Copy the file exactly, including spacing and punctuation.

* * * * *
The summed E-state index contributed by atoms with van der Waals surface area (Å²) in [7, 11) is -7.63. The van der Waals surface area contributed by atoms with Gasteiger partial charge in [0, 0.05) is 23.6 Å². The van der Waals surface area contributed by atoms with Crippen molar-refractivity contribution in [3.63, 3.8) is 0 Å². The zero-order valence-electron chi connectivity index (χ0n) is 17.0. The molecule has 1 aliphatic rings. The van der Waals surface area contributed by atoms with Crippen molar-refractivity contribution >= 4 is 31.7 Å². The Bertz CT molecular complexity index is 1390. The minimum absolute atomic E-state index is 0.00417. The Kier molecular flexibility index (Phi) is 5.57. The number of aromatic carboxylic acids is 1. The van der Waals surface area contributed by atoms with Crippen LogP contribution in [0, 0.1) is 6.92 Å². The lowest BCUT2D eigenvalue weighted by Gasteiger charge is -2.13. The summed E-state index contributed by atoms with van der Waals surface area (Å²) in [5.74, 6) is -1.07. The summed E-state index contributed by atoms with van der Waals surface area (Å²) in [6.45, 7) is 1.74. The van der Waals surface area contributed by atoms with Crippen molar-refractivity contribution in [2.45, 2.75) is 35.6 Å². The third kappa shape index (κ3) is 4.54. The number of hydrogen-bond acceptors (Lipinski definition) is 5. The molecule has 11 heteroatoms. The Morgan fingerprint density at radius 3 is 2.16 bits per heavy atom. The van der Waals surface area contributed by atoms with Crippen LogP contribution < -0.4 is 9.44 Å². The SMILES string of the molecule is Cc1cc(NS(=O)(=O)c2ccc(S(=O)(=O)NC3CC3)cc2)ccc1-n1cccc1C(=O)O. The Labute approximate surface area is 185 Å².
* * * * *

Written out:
The summed E-state index contributed by atoms with van der Waals surface area (Å²) in [7, 11) is -7.63. The van der Waals surface area contributed by atoms with Gasteiger partial charge in [0, 0.05) is 23.6 Å². The van der Waals surface area contributed by atoms with Crippen molar-refractivity contribution in [3.63, 3.8) is 0 Å². The zero-order valence-electron chi connectivity index (χ0n) is 17.0. The molecule has 1 aliphatic rings. The van der Waals surface area contributed by atoms with Crippen molar-refractivity contribution >= 4 is 31.7 Å². The Bertz CT molecular complexity index is 1390. The minimum absolute atomic E-state index is 0.00417. The Kier molecular flexibility index (Phi) is 5.57. The number of aromatic carboxylic acids is 1. The van der Waals surface area contributed by atoms with Crippen LogP contribution in [0, 0.1) is 6.92 Å². The lowest BCUT2D eigenvalue weighted by Gasteiger charge is -2.13. The summed E-state index contributed by atoms with van der Waals surface area (Å²) in [5.74, 6) is -1.07. The summed E-state index contributed by atoms with van der Waals surface area (Å²) in [6.45, 7) is 1.74. The van der Waals surface area contributed by atoms with Crippen molar-refractivity contribution in [2.45, 2.75) is 35.6 Å². The third kappa shape index (κ3) is 4.54. The number of hydrogen-bond acceptors (Lipinski definition) is 5. The molecule has 11 heteroatoms. The Morgan fingerprint density at radius 3 is 2.16 bits per heavy atom. The van der Waals surface area contributed by atoms with Crippen LogP contribution < -0.4 is 9.44 Å². The SMILES string of the molecule is Cc1cc(NS(=O)(=O)c2ccc(S(=O)(=O)NC3CC3)cc2)ccc1-n1cccc1C(=O)O. The Labute approximate surface area is 185 Å².